Apr 142013



When we first met, I was not unlike most girls I knew.  Riding horseback seemed like the most idyllic endeavor a girl could pursue.  For David, however, riding a horse meant work.  Days spent moving cows to summer pastures was not always a fond experience, so saddling up two horses for a “pleasure ride” was not on HIS radar.  Horses were work and a necessary part of cattle ranching.

And since David’s 1991 bout with Transverse Myelitis, this cowboy hasn’t ridden a horse for over 20 years.  As you might imagine, if he had normal legs, he probably would jump at a chance now.  (If you are new to my blog, you may want to click here for more background.)

However, he has traded his reigns for chains— bicycle chains, that is.

And his bicycle?  Well, his bicycle isn’t really a bicycle.  In fact, it has three wheels, so technically, it is a tricycle.

So yes, I fell in love with a cowboy (who preferred NOT to ride horses) and ended up with a guy who rides a bicycle—or rather, a tricycle.

Seriously, you say?  Yes, seriously.  And since David “sat down,” his bike riding has become a very serious endeavor.

We bought the trike in 1996.  It set us back $1200 for a 36 gear hand cycle that was a demo model.  The color?  Candy purple.  How very inappropriate for a cowboy.  But very appropriate for a penny pinching cowboy.

The first few years, he didn’t ride it much.  I privately growled to myself about spending so much money on such frivolity.  But as the years have passed, he took a more active, or should I say, passionate interest in it.   Now, he rides it faithfully whenever the skies allow, many times logging over 1,000 miles a year on it.  There have been times when he trails behind our cows as we move them to the lake pasture.  But most of the time, he rides on the highway that runs alongside our wheat fields.

But I must tell you, it has not been without some of the same dangers that trotting on a horse would present.  Four times he has broken his legs while doing his ride. The last break was his right femur. His right femur–if that did not shock you, let me inform you that the femur (thigh bone) is the biggest bone in your body.  Additionally, he has acquired pressure sores from the friction this generates on his cheeks. (Let me explain: when you cannot feel your butt, you aren’t getting the signals that tell you that you are assaulting your skin.  Thus, the birth of a pressure sore.  I am arguing with myself as to whether to tell you more about this in another post.)  But each break has a story worth telling—these definitely will go to press.

Broken bones, pressure sores —all this from using your arms to accomplish what legs normally do. (I have tried to ride this contraption—it is a challenge to push enough to motion forward.)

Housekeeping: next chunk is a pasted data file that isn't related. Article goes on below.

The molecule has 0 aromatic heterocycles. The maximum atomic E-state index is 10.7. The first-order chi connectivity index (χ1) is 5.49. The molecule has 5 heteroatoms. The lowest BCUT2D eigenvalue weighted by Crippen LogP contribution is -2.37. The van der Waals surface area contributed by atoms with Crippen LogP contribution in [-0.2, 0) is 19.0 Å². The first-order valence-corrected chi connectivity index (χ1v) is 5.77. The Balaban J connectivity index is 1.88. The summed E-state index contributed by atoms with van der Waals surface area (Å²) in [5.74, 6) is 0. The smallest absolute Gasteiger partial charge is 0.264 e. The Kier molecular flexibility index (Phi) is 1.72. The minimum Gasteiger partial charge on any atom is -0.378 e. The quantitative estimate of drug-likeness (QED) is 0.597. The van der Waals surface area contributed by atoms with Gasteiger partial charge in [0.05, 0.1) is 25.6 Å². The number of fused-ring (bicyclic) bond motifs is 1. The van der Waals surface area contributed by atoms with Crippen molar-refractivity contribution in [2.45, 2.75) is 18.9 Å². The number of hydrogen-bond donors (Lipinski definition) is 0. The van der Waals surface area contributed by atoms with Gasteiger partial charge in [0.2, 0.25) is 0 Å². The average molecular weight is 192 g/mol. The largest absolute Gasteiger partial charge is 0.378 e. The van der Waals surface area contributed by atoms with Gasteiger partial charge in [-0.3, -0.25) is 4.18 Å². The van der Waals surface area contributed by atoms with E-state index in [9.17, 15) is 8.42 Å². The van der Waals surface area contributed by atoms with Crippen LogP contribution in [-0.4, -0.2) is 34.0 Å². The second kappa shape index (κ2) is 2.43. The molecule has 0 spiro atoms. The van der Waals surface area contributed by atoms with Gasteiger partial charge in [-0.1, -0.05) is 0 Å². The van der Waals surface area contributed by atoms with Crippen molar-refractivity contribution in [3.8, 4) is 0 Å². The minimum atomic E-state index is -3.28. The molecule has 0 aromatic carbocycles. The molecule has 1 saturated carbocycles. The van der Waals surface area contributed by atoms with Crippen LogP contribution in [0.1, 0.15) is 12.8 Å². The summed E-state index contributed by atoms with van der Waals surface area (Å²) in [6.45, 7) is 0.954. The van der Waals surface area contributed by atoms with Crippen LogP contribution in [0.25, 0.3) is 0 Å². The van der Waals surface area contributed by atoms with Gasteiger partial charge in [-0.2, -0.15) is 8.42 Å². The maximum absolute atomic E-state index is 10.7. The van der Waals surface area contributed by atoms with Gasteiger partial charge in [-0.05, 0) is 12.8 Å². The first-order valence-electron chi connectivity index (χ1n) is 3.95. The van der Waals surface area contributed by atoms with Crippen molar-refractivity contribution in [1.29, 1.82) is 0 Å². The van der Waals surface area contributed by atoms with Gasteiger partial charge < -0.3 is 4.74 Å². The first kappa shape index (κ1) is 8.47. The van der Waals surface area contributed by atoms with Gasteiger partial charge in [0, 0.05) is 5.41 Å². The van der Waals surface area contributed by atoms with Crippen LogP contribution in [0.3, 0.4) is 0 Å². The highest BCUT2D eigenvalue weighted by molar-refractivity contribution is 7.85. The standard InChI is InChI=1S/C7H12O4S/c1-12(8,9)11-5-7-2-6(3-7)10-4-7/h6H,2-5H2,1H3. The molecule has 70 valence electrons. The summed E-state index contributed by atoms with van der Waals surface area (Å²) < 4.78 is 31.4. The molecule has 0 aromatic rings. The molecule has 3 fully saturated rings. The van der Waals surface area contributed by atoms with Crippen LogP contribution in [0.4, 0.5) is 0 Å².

And then there are the people who ask me, “Why do you let him do this?” (Like I could hide it from him or tell him NO!)   I suppose they consider it dangerous to ride a trike on a major highway.  The stories about the injuries do make most people cringe. They think me to be apathetic or cavalier about the safety my husband.

I tell them that I forsook my protestations years ago.  It simply doesn’t accomplish anything to nag at him.  I liken it to preventing a cow dog from herding cattle—it is just too essential to him for me to “yank his chain.”

So, if the day’s weather seems to be cooperating enough, then ride, he will.  I suppose that there are cowboys that have similar sentiments about riding their horse.

Not to say that we haven’t made changes to reduce the risk.  Since the transfer from wheelchair to trike has resulted in three of the four breaks, we rigged up a swing set with overhead slings so that David can pull himself up and over to make the transfer.

Now since riding a horse was never really one of David’s passions, he has not yet attempted to saddle up and ride since he “sat down and rolled”.  Not to say that he wouldn’t give it a shot.  But given that riding a trike does so much to fill his quest for normalcy, why “fix what ain’t broke”?  And although we would hope to “fix” all that is broken in his body, we will ride this one out, even though we would wish for a different “ride” or even better yet, “a walk in the park”.  Call it what you wish, our life continues and our dreams and faith endure.  The cows and horses, hayfields and a tricycle.  Not the picture we chose, but one that we do not hesitate to call blessed.

Oh, and riding those horses?  No longer a pursuit of mine.   I’ll ride a four-wheeler or walk behind the herd of cows before I’ll get on a saddle.  Sometimes what seems so very keen to a 17 year old passes with time and circumstances.   Possibly wisdom overrules romance?  Or perhaps it is because walking behind a herd of cows is the best way to burn calories or to savor the simple pleasures of life that we all take for granted.

Now that, I am NOT cavalier about.

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 Posted by at 4:41 pm

  2 Responses to “My cowboy rides a tricycle. Part One”

  1. What an awesome story Arlene….it is so great that David finds new ways of doing things and I’m sure peddling that tricycle with his arms is a great workout. I could not have imagined the last time I saw the farm and everyone there that there would be such changes to such hearty, healthy men….you just never know. We do indeed need to be more grateful for our health each day instead of taking it for granted, because you just never know. Thanks for sharing 😀

    • Thanks, Karen! Yes, times have changed. Thankful for Facebook so we can keep in touch!
      And yes, David does get a workout! I think that his cardio heath must be amazing!

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